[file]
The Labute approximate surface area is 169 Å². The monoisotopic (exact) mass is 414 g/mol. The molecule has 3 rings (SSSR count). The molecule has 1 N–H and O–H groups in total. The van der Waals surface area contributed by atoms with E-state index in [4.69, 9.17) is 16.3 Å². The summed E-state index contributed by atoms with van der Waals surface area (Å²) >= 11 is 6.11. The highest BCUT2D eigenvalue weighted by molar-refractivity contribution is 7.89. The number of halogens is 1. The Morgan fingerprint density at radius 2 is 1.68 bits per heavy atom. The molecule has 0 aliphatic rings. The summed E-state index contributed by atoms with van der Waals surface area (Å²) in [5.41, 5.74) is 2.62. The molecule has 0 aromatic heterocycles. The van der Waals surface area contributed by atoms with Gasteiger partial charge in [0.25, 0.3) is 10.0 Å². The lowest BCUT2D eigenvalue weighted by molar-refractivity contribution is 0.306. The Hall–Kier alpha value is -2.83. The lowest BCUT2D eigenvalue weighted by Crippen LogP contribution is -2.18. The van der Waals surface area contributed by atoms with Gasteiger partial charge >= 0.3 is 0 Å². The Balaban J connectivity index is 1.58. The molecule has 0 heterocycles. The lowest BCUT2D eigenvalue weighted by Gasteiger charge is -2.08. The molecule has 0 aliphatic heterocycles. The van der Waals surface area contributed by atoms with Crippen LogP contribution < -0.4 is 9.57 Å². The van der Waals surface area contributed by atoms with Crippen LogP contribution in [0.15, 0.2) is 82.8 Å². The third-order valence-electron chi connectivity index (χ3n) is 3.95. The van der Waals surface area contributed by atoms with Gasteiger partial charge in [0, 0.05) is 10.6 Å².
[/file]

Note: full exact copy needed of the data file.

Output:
The Labute approximate surface area is 169 Å². The monoisotopic (exact) mass is 414 g/mol. The molecule has 3 rings (SSSR count). The molecule has 1 N–H and O–H groups in total. The van der Waals surface area contributed by atoms with E-state index in [4.69, 9.17) is 16.3 Å². The summed E-state index contributed by atoms with van der Waals surface area (Å²) >= 11 is 6.11. The highest BCUT2D eigenvalue weighted by molar-refractivity contribution is 7.89. The number of halogens is 1. The Morgan fingerprint density at radius 2 is 1.68 bits per heavy atom. The molecule has 0 aliphatic rings. The summed E-state index contributed by atoms with van der Waals surface area (Å²) in [5.41, 5.74) is 2.62. The molecule has 0 aromatic heterocycles. The van der Waals surface area contributed by atoms with Gasteiger partial charge in [0.25, 0.3) is 10.0 Å². The lowest BCUT2D eigenvalue weighted by molar-refractivity contribution is 0.306. The Hall–Kier alpha value is -2.83. The lowest BCUT2D eigenvalue weighted by Crippen LogP contribution is -2.18. The van der Waals surface area contributed by atoms with Gasteiger partial charge >= 0.3 is 0 Å². The Balaban J connectivity index is 1.58. The molecule has 0 heterocycles. The lowest BCUT2D eigenvalue weighted by Gasteiger charge is -2.08. The molecule has 0 aliphatic heterocycles. The van der Waals surface area contributed by atoms with Crippen LogP contribution < -0.4 is 9.57 Å². The van der Waals surface area contributed by atoms with Crippen LogP contribution in [0.15, 0.2) is 82.8 Å². The third-order valence-electron chi connectivity index (χ3n) is 3.95. The van der Waals surface area contributed by atoms with Gasteiger partial charge in [0, 0.05) is 10.6 Å².